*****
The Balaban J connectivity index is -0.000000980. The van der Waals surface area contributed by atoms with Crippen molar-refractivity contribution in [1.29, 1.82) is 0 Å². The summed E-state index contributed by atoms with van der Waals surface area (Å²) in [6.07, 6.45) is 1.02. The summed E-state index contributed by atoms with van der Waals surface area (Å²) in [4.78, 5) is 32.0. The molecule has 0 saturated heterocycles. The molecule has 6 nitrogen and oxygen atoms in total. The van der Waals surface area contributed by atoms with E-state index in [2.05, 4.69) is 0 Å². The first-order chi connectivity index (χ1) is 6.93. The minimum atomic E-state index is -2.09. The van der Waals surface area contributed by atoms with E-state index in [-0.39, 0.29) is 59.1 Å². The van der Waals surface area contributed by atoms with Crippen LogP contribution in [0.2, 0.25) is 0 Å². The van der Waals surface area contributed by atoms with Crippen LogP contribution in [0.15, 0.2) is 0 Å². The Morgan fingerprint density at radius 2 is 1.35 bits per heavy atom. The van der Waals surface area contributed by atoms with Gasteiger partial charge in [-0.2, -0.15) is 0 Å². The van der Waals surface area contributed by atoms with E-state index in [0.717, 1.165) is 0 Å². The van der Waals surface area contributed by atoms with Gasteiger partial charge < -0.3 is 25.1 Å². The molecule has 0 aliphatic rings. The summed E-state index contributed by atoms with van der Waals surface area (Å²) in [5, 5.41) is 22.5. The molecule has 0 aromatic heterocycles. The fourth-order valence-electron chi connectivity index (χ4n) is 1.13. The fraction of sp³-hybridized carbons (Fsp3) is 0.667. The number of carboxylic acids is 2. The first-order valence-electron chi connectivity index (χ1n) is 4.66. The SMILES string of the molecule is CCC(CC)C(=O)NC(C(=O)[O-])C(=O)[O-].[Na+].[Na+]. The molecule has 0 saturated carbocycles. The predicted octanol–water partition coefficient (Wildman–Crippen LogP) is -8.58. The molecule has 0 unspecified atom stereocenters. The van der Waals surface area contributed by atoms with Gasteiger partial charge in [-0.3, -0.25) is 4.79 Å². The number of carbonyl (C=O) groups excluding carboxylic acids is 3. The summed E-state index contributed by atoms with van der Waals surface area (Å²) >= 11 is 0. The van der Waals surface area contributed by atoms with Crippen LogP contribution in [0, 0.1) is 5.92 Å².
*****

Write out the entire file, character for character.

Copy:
The Balaban J connectivity index is -0.000000980. The van der Waals surface area contributed by atoms with Crippen molar-refractivity contribution in [1.29, 1.82) is 0 Å². The summed E-state index contributed by atoms with van der Waals surface area (Å²) in [6.07, 6.45) is 1.02. The summed E-state index contributed by atoms with van der Waals surface area (Å²) in [4.78, 5) is 32.0. The molecule has 0 saturated heterocycles. The molecule has 6 nitrogen and oxygen atoms in total. The van der Waals surface area contributed by atoms with E-state index in [2.05, 4.69) is 0 Å². The first-order chi connectivity index (χ1) is 6.93. The minimum atomic E-state index is -2.09. The van der Waals surface area contributed by atoms with E-state index in [-0.39, 0.29) is 59.1 Å². The van der Waals surface area contributed by atoms with Crippen LogP contribution in [0.2, 0.25) is 0 Å². The van der Waals surface area contributed by atoms with Crippen LogP contribution in [0.15, 0.2) is 0 Å². The Morgan fingerprint density at radius 2 is 1.35 bits per heavy atom. The van der Waals surface area contributed by atoms with Gasteiger partial charge in [-0.2, -0.15) is 0 Å². The van der Waals surface area contributed by atoms with E-state index in [0.717, 1.165) is 0 Å². The van der Waals surface area contributed by atoms with Gasteiger partial charge < -0.3 is 25.1 Å². The molecule has 0 aliphatic rings. The summed E-state index contributed by atoms with van der Waals surface area (Å²) in [5, 5.41) is 22.5. The molecule has 0 aromatic heterocycles. The fourth-order valence-electron chi connectivity index (χ4n) is 1.13. The fraction of sp³-hybridized carbons (Fsp3) is 0.667. The number of carboxylic acids is 2. The first-order valence-electron chi connectivity index (χ1n) is 4.66. The SMILES string of the molecule is CCC(CC)C(=O)NC(C(=O)[O-])C(=O)[O-].[Na+].[Na+]. The molecule has 0 saturated carbocycles. The predicted octanol–water partition coefficient (Wildman–Crippen LogP) is -8.58. The molecule has 0 unspecified atom stereocenters. The van der Waals surface area contributed by atoms with Gasteiger partial charge in [-0.3, -0.25) is 4.79 Å². The number of carbonyl (C=O) groups excluding carboxylic acids is 3. The summed E-state index contributed by atoms with van der Waals surface area (Å²) >= 11 is 0. The van der Waals surface area contributed by atoms with Crippen LogP contribution in [0, 0.1) is 5.92 Å².